By Hon. Paul Biel Chol
On February 20, 2020, President Kiir appointed Dr. Riek Machar the First Vice President of the Republic and other four Vice Presidents to kickoff the formation of the Revitalized Transitional Government of National Unity as prescribed by the R-ARCISS. This was followed by appointment and swearing in of the cabinet Ministers on March 13,2020 culminating full formation of the executive branch of the supposed peace government.
As dictated by the agreement (R-ARCISS) in Article 1.14, there was supposed to be a new arrangement on the parliament (TNLA and CS) to work with the revitalized executive branch of R-TGONU. It is now 12 months since the executive branch of R-TGONU was formed but with no new arrangements on the legislature.
The TNLA and CS that were reconstituted by the first agreement of 2015 remains in place. But some members of the executive that was rightly revitalized and came to existence without being vetted or approved by parliament remains selectively defiant to observe the authority of the current parliament alleging that it is illegal.
Here are some questions that beg for answers:
– Is the current parliament of South Sudan illegal?
Article 1.14.2 stipulated that the TNLA shall be expanded to 550 members and then reconstituted according to power sharing ratios. There are three words that we need to consider in this article. First, the acronym TNLA is not connected with the word revitalized. Second, the agreement provides for only two things to happen with the current parliament (TNLA): expansion from 400 to 550 members and reconstitution. This means that, the current parliament doesn’t disappear. It gets expanded and formed again.
So, whatever we have now at the moment, the law considers it as part of the next parliament according to this provision. 400 members of a parliament of 550 members can still take binding decisions, it is more than 2/3 majority. I therefore argue that the current parliament is legal and can therefore continue to function pending its expansion and reconstitution because the agreement doesn’t dissolve it entirely.
Second, in government, for any institution to cease to exist, it has to formally be dissolved. Even when nations go for elections to bring new parliament, the old parliament get formally dissolved. If not done, that old parliament continue to function until new parliament is inaugurated. There should be no vacuum created in the middle.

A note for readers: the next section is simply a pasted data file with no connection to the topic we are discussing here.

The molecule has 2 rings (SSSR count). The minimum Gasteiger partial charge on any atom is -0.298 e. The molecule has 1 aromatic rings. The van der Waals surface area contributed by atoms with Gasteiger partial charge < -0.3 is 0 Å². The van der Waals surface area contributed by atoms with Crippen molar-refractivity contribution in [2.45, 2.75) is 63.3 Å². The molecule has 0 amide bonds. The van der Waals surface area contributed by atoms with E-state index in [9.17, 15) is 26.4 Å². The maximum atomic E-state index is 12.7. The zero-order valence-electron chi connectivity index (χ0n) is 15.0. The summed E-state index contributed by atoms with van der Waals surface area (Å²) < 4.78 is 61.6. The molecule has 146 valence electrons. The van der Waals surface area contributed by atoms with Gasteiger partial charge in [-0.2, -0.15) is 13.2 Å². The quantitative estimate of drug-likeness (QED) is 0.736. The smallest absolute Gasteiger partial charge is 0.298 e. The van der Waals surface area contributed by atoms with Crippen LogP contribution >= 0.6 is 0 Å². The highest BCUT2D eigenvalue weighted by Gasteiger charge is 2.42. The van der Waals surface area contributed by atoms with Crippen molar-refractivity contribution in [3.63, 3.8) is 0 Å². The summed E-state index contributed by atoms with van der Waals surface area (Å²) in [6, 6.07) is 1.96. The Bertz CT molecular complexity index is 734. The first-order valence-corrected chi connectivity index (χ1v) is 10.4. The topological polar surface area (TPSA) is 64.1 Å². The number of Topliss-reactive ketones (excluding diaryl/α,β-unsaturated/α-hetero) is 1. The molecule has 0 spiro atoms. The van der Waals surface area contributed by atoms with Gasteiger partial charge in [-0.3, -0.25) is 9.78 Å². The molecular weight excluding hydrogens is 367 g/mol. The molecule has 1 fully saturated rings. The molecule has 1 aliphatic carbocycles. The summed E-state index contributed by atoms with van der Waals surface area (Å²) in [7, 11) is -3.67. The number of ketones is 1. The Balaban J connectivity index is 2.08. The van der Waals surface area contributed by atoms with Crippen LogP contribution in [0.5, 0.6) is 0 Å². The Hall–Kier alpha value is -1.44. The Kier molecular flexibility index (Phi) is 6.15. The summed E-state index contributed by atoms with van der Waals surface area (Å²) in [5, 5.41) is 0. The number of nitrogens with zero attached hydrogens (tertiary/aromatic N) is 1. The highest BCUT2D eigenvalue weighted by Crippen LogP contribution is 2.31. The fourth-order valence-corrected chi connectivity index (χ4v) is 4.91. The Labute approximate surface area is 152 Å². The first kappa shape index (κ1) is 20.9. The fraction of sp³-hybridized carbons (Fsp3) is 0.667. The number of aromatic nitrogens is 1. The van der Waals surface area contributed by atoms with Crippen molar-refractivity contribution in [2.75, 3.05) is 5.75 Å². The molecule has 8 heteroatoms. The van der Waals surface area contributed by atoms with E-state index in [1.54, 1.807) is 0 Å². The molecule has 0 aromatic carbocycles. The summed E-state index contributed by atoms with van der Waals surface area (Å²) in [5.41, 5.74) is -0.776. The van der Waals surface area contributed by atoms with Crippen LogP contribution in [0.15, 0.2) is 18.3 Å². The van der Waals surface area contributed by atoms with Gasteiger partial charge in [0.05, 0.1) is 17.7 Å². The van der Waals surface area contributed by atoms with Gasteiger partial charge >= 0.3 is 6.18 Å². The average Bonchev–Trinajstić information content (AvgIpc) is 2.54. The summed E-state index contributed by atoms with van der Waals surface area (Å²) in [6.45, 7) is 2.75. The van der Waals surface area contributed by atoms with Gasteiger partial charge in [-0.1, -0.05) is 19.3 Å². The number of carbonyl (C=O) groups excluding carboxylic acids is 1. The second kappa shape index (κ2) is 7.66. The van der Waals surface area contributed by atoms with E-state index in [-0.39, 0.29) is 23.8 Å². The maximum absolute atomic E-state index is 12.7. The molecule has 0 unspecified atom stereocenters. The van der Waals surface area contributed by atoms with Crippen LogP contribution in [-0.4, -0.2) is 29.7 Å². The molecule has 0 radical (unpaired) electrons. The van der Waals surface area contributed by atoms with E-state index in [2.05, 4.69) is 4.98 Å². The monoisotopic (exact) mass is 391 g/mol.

The current parliament is now sent on recess by the Speaker through approval of the President. Being on recess doesn’t amount to dissolution.
– Is the current executive branch of government of R-TGONU constitutional?
Article 1.14.7 confirm that the function and mandate of TNLA shall remain as stipulated in the Transitional Constitution of Republic of South Sudan, 2011.
Article 57(h) of the Transitional Constitution of South Sudan, 2011 stipulates that TNLA should approve appointments of cabinet Ministers before they can take oath of office. Therefore, the current executive arm of government is not constitutional because it was not vetted and approved by the legislature as dictated by the constitution and agreement.
Also, according to this provision, it is constitutionally binding that the legislature be constituted before executive arm of the government because the latter needs approval of the former so it become legally constituted.
– Can an executive arm of government function for 12 months with out legislature be legal?
To answer this question, I don’t have legal backing. In South Sudan, it seems to be happening. But the truth of the matter is that, the executive arm of the government is in fact not functioning without a legislature currently. The current parliament is both functioning and legal at the same time. What is happening is that Ministers like Michael Makue Lueth and Angelina Teny tend to deal with the current Parliament selectively. To them, the current parliament becomes illegal when it tries to push them to the wall.
– Why did the parties choose to delay the expansion and reconstitution of the legislature?
The parties to the agreement both the government and all the oppositions have political marriage on this matter: intentional delay of the expansion and reconstitution of the legislature. But what we don’t know is why did they agree on this?
I want to do some speculations:
Firstly, most of the leaders see parliament as a dumping ground. They, therefore, wanted to see who is left from the executive in their circles so they could dump them in the parliament.
Secondly, the leaders seem to be wary of the functions and mandate of the parliament: they want to do all their political interests before the police could come in town.